Submitted Date 01/16/2019

What is abuse?

In our society, most of us tend to only recognize abuse as being purely physical. But many of us fail to understand and realize, that abuse is also verbal, emotional, and mental. Yeah, nowadays it is a bit more understood that abuse comes in many different forms, but it’s not understood, commonly enough.

Let me tell you from my experience, in my close circle of family and friends, abuse runs heavy, verbal, emotional, and mental. Abuse is being picked on verbally, by a single or multiple individuals, and the moment you choose to speak up, using your God-given voice, you’re confronted and questioned, “why did you do that?”, “I wish you didn’t do that.” When someone attacks your character, making implications that are demeaning to your true self-worth, if these things put you in a negative emotional and mental state, that’s abuse. If this isn’t a conversation agreed upon by both parties, it isn’t warranted and it is abuse. If the comment came left field, off subject, it’s abuse. No matter how calm their tone is, or how simple the text message is that you received, don’t discredit what you are receiving as abuse.


Abuse is belittling a person, making them feel insignificant and/or unequal, as if they are not welcomed to the same rights and liberties as other human beings. When that person is not okay with people making offensive remarks about them, which caused them defend themselves, but disapprove of you doing the same for yourself, it’s abuse. They are basically putting their hands over your mouth and telling you, “shut up” and take it. Standing up for yourself is loving yourself, respecting yourself, it’s all a part of self-love.

Defending yourself physically, is self-defense, and so it should be the same for verbal attacks. Defending yourself against an aggressor (the initiator) is never wrong, it’s protecting your energy and peace.

Abuse may not always come off as upfront or forceful. Abuse can be a suggestion. Abuse can be the individual knowing that you love them deeply, asking and suggesting you to do something, knowing that it will not benefit you, but also knowing that you love them enough that you’ll struggle with the answer, but eventually come to a “yes,” because you love so deeply that even if it’ll be an olympic marathon of walking across a needle ridden pit of hell, you can’t blur out their vision on the other side, to be compelled to continue the walk anyway. Abuse often happens to us empaths, that take on all the energies and emotions around us, take them on as our own and often intensifies as a struggle inside.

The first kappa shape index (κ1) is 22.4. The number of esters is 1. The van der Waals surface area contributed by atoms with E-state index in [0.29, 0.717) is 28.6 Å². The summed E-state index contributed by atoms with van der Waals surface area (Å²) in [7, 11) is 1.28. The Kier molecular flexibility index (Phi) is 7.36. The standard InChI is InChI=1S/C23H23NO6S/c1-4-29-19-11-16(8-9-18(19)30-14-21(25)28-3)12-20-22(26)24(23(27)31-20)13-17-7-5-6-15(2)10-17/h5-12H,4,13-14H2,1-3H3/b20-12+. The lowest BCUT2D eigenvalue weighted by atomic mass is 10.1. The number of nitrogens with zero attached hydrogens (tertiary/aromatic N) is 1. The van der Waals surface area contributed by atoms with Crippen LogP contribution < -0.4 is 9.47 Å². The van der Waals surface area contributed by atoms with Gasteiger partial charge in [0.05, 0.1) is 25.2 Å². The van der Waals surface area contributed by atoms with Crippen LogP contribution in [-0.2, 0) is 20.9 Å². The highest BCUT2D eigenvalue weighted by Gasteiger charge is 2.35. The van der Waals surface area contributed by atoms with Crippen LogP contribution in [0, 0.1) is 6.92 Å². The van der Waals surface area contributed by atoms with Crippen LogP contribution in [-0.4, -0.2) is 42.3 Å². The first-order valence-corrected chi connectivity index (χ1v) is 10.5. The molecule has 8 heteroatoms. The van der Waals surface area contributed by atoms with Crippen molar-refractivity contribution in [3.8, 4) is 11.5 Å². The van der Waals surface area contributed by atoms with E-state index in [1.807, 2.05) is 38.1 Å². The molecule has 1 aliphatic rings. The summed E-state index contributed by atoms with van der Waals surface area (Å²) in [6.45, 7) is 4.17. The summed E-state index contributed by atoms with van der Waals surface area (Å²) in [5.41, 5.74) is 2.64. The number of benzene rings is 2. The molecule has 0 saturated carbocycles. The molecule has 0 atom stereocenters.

Abuse is holding someone mentally against their will. Abuse is all the Nos, when there should be yes. Abuse is that moment when you muster up the will to say, “I think,” and the response is, “you can’t.” Abuse is the Boss, but never the friend. Abuse is the drill sergeant, but never the life coaching motivator. Abuse is the team member, but never the teammate.

Abuse is when someone tries to leave a situation because they know it’s not good for them, and it’s draining them, you try to snatch their world from out of the clouds they’ve been afloat to seek refuge in the conscious place in their mind every time you shoot them down. That moment, you spring that, “if, then,” ultimatum that will have them rethinking their whole life. It’s that earthquake that just when you think it’s over and you’ve made it out alive, here comes the aftermath Tsunami. Abuse is painting that mural of your dreams or your opportunity for better, that sense of community, the village it takes to raise a child, then knowing it’s just fluff of smokes, and mirrors, you leave them to suffocate amist blurred vision to see an opening for breath. Abuse is those expectations that they’ll never live up to than the support that nurtures a sight photogenically blossomed from a place forgotten to dead-end, opening the fork in the road for a path, yellow-bricked to a place they can click their heels to call home. Abuse, it’s the place where there’s always an I in team, because it’s always about you, but seldom about me (tEaM).


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